Participate in hands-on activities featuring local partners who represent an array of scientific fields to show the many opportunities available to women in the STEM arena. Female scientists from the Franklin Institute will also share their science stories and demonstrate hands-on science for visitors. The day will also feature a special presentation, “Breaking Barriers in Space,” a conversation with Dr. Soyeon Yi—at just 29 years old, she became South Korea’s first astronaut and the 49th woman to travel to space.
March 17, 11 am — noon
Wyck Historic House, 6026 Germantown Ave., Philadelphia
This program (suitable for kids age 9 and up) highlights and heightens public awareness of the Underground Railroad, the Civil War, and the life of one of our country’s strongest and most courageous women. Tubman will be portrayed by Millicent Sparks, an accomplished actor, writer, and producer.
March 24, 11 am– 12 pm
Museum of the American Revolution, 101 South Third Street, Philadelphia
Revolutionary women sewed flags, rolled cartridges, and even went to war themselves! Learn about the war efforts of the women of the Revolution in the museum’s Patriot Gallery, and participate on some hands-on activities too.
Photo by M. Fischetti for Visit Philadelphia
March 31, 10 am — 4 pm
239 Arch St., Philadelphia
The Women’s History Month celebration wraps up Saturday, March 31, with an entire day of free, family-friendly events celebrating Colonial women. You can meet Betsy Ross, of course, as well as Sarah Melton, a colonial businesswoman who was known for her one-of-a-kind dress designs—you can even dress the part. You can also meet Phillis the Laundress, a free African-American woman who was born into slavery in 18th century Philadelphia. Throughout the day, you can hear tales of how women helped to shape our nation by the Once Upon a Nation storytellers.
While our focus has been on kid-friendly events, there are some notable Women’s History Month programs that skew older, but are just too good to not include, if you’re looking for more. Here are our top five:
Through March 17
The Galleries at Moore, 20th Street and Benjamin Franklin Parkway, Philadelphia
A major presentation of the Guerrilla Girls collective, this exhibition illuminates and contextualizes the important past and ongoing work of these highly original, provocative and influential artists who champion feminism and social change. Come on March 15 for a live performance by an original member of the Guerrilla Girl artist collective followed by a discussion with exhibition curator Neysa Page-Lieberman.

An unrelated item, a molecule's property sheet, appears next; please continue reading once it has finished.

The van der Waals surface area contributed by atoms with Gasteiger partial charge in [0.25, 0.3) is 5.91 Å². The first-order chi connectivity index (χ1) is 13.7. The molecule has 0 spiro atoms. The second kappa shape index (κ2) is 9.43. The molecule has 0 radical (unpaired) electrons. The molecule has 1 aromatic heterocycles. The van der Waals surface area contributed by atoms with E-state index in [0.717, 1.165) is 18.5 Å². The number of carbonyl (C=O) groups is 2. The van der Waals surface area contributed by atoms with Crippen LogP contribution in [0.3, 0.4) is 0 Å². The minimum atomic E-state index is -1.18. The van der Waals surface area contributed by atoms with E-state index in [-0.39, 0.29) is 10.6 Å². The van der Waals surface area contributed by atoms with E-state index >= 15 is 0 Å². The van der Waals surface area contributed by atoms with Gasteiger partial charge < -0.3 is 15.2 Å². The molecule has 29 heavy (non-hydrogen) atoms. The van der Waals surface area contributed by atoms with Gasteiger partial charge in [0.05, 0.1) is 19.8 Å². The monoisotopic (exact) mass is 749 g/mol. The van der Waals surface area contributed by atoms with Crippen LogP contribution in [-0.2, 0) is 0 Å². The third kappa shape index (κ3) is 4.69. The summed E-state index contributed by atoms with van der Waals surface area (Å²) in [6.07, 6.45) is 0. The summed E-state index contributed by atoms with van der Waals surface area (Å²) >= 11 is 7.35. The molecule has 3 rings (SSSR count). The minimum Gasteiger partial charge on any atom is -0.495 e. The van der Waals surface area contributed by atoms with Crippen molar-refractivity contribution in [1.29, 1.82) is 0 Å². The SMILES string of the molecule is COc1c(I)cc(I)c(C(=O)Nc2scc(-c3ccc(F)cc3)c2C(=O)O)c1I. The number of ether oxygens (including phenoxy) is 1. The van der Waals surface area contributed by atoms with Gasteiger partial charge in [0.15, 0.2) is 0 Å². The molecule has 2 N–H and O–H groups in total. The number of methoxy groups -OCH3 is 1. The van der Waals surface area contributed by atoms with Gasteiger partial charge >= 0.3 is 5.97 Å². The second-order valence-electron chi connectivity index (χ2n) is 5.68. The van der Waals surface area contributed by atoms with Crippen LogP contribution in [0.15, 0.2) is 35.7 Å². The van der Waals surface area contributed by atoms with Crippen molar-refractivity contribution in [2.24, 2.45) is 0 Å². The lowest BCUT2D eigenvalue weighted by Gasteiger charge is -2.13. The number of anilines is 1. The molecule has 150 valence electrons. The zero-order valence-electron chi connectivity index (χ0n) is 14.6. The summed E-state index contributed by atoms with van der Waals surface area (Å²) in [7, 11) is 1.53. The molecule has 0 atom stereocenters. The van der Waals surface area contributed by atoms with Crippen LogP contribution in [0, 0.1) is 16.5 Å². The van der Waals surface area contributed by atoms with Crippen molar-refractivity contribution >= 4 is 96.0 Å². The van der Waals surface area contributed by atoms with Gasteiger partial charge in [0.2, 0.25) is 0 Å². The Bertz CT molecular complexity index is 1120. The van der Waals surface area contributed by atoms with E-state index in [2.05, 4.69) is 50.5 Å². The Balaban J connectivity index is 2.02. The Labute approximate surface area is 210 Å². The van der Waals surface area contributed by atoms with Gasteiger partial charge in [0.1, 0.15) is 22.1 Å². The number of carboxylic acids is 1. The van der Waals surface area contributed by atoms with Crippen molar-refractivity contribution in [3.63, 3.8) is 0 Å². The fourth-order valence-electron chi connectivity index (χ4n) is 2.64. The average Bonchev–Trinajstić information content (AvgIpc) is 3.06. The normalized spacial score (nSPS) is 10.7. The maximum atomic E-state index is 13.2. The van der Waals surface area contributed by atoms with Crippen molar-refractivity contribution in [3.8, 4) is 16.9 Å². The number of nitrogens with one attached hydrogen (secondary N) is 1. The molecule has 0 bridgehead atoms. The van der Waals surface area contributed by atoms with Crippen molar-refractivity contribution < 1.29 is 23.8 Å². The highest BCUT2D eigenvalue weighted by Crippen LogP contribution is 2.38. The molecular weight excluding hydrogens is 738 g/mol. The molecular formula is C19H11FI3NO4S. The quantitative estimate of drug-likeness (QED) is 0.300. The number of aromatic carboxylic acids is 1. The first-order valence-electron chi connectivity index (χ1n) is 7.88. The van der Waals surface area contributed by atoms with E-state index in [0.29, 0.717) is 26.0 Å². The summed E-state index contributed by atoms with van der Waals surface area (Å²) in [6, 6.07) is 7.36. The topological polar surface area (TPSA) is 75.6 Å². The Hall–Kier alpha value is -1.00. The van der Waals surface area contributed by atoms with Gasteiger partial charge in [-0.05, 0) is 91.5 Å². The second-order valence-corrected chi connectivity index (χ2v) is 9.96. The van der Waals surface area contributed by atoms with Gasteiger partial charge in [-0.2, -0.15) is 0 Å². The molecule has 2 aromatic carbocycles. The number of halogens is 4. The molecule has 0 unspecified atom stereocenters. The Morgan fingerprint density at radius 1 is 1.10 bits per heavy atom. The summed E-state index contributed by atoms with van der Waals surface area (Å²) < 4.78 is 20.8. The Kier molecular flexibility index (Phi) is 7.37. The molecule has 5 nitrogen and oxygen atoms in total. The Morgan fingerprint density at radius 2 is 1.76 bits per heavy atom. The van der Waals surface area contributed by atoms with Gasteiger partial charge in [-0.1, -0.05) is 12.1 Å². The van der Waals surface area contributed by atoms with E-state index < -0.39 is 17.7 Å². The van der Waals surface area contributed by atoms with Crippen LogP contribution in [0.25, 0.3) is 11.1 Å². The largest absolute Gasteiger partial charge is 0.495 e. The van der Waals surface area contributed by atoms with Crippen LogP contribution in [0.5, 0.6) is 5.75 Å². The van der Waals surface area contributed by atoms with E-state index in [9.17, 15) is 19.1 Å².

March 2, 6 — 8 pm
9201 Germantown Ave., Philadelphia
Celebrate Women’s History Month with vocalists Suzanne Burgess and Sherry Butler as they pay tribute to Bessie Smith and Etta James.
March 6, 5 — 8 pm
Museum of the American Revolution, 101 S. Third St., Philadelphia
Stay late at the Museum of the American Revolution for happy hour food and drink specials, and learn about the “Fierce Females” who rolled cartridges, sewed flags, and even disguised themselves as soldiers to fight in the Revolutionary War. Author Alex Myers will discuss his novel, Revolutionary, which explores the life of America’s first female soldier Deborah Sampson who ran away from home and disguised herself as a man to fight in the Continental Army. Throughout the evening, you can make your own button to wear and take home, featuring quotes from historical women. Guests are also encouraged to bring new or gently used clothing to donate to Career Wardrobe that evening.
March 7 and 28, 7:30 pm
2023 Sansom St., Philadelphia
Philadelphia Film Society invites audiences to explore the country’s past and imagine its future through films that rigorously examine American leaders, institutions, and values while still being great works of entertainment. On March 7, they’ll be screening Norma Rae, the 1970’s classic starring Sally Field as a factory worker who becomes a union organizer. Then on March 28, come back for Daughters of the Dust—cited as the first theatrically distributed film by an African-American woman—in which Julie Dash tells the story of three generations of Gullah women as they prepare to leave their ancestral island home for the mainland. Both film screenings are BYOB.
March 9, 6 — 8 pm
The Rosenbach, 2008-2010 Delancey Place, Philadelphia
Celebrate great literature and great libations at the Rosenbach, as well as readings, games, and music to go along with the theme. See how “The Pemberley” (whose name you may recall from Pride and Prejudice) measures up to “The Thornfield” (inspired by Jane Eyre).
Lead photograph by J. Fusco for Visit Philadelphia.